Galbut and Terra Plan 48-Story Miami Tower After Landing $345M Loan

The firms are seeing a surge in demand from domestic buyers in New York, Washington, D.C., Boston, and Chicago

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Miami-based developers Galbut Family Office Investments (GFO) and Terra are planning to break ground on a 48-story residential tower on Miami Beach after closing on a $345 million construction loan from the Blackstone Group and Apollo Global Management

The financing, which closed this week, is among the largest, if not the largest, construction loans to close in South Florida since the beginning of the pandemic.

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Walker & Dunlop‘s Keith Kurland, Aaron Appel, Jonathan Schwartz and Adam Schwartz negotiated the debt.

“This skyline defining project is a testament to the sponsors’ creativity and vision,” Kurland, co-head of New York capital markets for W&D, said. “It’s delivering an unparalleled ultra-luxury product while also creating Miami’s newest park and pedestrian bridge.  Terra and GFO’s commitment to the city of Miami is put on full display with this dynamic development.”

The development site at 500 Alton Road, formerly home to South Shore Hospital, was purchased by GFO 14 years ago. Russell Galbut, chairman of GFO, and David Martin, CEO of Terra, said that the development, to be known as Five Park, will have 98 condominiums and 180 Park Residences, which could be rentals or condominiums. There will also be 40,000 square feet of amenities, including a pool on the fifth floor and a club house on the 26th floor. The project is expected to break ground next month and will be completed in 2023.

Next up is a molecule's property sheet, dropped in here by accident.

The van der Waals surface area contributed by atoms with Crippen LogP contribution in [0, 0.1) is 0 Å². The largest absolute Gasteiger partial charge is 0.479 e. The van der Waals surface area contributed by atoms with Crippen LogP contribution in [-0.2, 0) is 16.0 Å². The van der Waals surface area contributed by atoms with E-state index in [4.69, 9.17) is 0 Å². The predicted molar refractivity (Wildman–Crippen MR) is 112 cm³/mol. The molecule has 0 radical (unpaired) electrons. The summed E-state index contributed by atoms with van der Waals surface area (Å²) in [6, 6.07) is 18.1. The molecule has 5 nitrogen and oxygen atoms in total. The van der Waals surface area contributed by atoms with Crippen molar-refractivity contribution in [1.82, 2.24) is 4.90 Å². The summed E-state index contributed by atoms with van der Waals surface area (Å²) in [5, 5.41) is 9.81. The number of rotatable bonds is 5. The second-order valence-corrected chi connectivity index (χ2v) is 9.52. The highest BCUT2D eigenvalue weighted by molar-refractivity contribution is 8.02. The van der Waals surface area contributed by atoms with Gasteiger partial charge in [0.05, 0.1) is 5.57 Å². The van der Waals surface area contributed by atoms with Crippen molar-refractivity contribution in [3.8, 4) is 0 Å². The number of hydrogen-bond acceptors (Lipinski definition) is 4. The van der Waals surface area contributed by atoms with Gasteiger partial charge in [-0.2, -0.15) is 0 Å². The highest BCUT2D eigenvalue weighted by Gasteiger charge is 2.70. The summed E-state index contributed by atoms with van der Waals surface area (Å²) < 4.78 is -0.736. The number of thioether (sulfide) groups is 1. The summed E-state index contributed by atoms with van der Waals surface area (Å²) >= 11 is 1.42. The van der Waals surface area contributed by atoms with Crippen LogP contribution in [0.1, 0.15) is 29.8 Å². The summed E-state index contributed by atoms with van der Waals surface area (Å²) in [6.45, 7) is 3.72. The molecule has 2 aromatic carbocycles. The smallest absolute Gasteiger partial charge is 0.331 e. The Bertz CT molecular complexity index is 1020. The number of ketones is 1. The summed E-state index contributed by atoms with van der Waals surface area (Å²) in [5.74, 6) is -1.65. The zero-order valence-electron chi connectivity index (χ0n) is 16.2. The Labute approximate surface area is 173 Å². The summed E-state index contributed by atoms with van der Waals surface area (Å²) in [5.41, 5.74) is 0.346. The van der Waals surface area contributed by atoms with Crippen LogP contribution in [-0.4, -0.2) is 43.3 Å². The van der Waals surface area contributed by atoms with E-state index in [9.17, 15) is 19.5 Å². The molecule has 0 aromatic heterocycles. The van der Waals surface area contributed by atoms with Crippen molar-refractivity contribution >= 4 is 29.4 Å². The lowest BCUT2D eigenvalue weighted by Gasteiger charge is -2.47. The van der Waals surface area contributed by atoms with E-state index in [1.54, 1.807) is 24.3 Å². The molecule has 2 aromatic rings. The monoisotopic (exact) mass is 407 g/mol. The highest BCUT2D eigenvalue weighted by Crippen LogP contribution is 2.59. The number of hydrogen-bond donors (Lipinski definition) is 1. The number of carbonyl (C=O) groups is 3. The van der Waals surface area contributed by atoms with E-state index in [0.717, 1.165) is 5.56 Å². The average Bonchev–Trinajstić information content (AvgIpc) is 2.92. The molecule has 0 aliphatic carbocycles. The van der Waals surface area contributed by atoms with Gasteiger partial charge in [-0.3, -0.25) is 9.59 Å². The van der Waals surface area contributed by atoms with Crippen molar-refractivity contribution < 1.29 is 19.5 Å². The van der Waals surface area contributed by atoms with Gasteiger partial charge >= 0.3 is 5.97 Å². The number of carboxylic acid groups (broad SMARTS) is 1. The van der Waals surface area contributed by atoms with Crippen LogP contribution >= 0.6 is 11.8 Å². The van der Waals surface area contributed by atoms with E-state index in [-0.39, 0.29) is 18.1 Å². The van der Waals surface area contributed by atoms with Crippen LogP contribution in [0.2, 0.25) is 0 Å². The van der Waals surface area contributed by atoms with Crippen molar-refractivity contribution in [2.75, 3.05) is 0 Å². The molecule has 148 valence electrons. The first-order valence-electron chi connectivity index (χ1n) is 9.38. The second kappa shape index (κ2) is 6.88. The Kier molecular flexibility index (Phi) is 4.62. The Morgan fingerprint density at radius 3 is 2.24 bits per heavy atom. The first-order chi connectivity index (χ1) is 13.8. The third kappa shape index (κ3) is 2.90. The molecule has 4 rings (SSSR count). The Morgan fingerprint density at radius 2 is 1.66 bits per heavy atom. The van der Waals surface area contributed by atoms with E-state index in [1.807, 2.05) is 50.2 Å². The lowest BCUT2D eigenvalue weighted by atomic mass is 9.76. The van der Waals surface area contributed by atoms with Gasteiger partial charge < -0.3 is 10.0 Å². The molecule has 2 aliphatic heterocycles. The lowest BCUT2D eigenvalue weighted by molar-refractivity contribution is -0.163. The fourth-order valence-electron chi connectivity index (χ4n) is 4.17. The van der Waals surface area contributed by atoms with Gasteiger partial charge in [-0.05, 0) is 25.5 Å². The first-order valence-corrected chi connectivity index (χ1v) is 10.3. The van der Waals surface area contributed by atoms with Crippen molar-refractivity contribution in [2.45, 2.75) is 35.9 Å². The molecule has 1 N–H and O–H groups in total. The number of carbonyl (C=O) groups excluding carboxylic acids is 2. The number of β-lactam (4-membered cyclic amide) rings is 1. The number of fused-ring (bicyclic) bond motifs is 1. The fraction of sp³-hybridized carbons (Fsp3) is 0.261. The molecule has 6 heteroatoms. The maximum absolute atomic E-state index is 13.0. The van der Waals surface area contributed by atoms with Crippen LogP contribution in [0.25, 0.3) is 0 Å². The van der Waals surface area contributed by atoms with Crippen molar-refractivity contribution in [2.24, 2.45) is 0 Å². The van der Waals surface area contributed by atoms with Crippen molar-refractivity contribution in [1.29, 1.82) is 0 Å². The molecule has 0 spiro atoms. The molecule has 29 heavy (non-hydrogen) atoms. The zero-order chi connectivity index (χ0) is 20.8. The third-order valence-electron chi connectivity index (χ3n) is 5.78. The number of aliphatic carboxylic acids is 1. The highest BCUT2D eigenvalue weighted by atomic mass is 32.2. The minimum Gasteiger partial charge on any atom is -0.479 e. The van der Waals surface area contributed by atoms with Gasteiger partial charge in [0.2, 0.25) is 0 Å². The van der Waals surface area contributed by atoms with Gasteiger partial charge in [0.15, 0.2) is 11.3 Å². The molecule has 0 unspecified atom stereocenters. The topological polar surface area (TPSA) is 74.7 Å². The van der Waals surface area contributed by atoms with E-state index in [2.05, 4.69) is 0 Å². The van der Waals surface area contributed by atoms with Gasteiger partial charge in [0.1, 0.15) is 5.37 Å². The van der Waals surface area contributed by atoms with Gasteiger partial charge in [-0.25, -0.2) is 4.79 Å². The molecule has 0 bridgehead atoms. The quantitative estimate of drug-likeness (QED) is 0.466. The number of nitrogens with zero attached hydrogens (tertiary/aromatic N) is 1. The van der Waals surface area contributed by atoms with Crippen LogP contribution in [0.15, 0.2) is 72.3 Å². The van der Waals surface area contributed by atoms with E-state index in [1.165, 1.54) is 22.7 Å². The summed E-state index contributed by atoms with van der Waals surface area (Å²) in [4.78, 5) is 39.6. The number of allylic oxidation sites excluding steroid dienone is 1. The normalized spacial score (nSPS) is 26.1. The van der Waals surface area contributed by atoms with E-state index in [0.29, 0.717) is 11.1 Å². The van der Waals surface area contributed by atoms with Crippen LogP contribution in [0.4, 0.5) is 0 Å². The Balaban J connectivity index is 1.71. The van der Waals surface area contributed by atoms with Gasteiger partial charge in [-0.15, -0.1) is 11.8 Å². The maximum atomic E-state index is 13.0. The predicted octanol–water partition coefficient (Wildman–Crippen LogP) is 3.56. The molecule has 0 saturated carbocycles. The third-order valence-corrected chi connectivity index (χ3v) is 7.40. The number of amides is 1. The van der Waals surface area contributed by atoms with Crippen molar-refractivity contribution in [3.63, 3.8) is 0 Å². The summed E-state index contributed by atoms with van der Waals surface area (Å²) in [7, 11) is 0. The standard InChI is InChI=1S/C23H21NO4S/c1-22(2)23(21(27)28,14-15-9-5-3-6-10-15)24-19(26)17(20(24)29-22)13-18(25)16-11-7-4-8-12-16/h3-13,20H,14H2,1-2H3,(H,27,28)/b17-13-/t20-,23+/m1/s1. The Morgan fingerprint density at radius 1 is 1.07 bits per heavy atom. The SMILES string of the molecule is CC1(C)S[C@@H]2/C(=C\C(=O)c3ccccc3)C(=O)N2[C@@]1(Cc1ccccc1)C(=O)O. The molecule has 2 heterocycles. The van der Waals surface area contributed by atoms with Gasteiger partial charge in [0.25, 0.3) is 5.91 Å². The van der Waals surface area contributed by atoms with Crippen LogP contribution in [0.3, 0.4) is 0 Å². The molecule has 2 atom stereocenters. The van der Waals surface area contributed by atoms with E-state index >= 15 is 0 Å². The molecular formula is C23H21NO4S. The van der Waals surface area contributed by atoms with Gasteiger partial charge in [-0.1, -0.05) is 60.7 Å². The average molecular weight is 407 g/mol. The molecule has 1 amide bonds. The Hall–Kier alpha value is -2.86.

The developers will begin sales for the project in the next few months, Martin told Commercial Observer. The lenders are not requiring the developers to have a fixed number of deposits before they can start construction, he said. 

In addition to the Five Park tower, the developers are building a three-acre public park, to be known as Canopy Park, between 600 and 700 Alton Road. The facility, which will feature a playground for children designed by MONSTRUM, a Danish playground designer, will also serve as a receptacle for rain water and will recharge the aquifer, rather than contribute to flooding which has been a problem in the area.

The units at Five Park will run between 1,400 and 1,600 square feet. The building will be LEED Gold-certified and “pandemic-friendly,” said Martin. There will be touchless technology on things like elevator buttons, doors and other high-touch areas. And its air-conditioning systems will include ionization and dehumidification.    

Also in the works is a “signature pedestrian bridge,” that will go across Fifth Street and establish a pedestrian connection between the development, which is north of Fifth Street, and the neighborhood known as South of Fifth. The bridge will also serve as a gateway to Miami Beach from the mainland. 

Martin believes there is great domestic demand for the units at Five Park tower coming from the U.S., which is a change from years past, when foreigners, especially Latin Americans, were the main buyers of residential units in Miami Beach. Now, he said, the demand is coming from New York; Washington, D.C.; Boston; and Chicago. Some of these buyers have so-called co-primary homes, especially people who are not tied to one city for work. The pandemic has increased the number of people who fit this category, he said.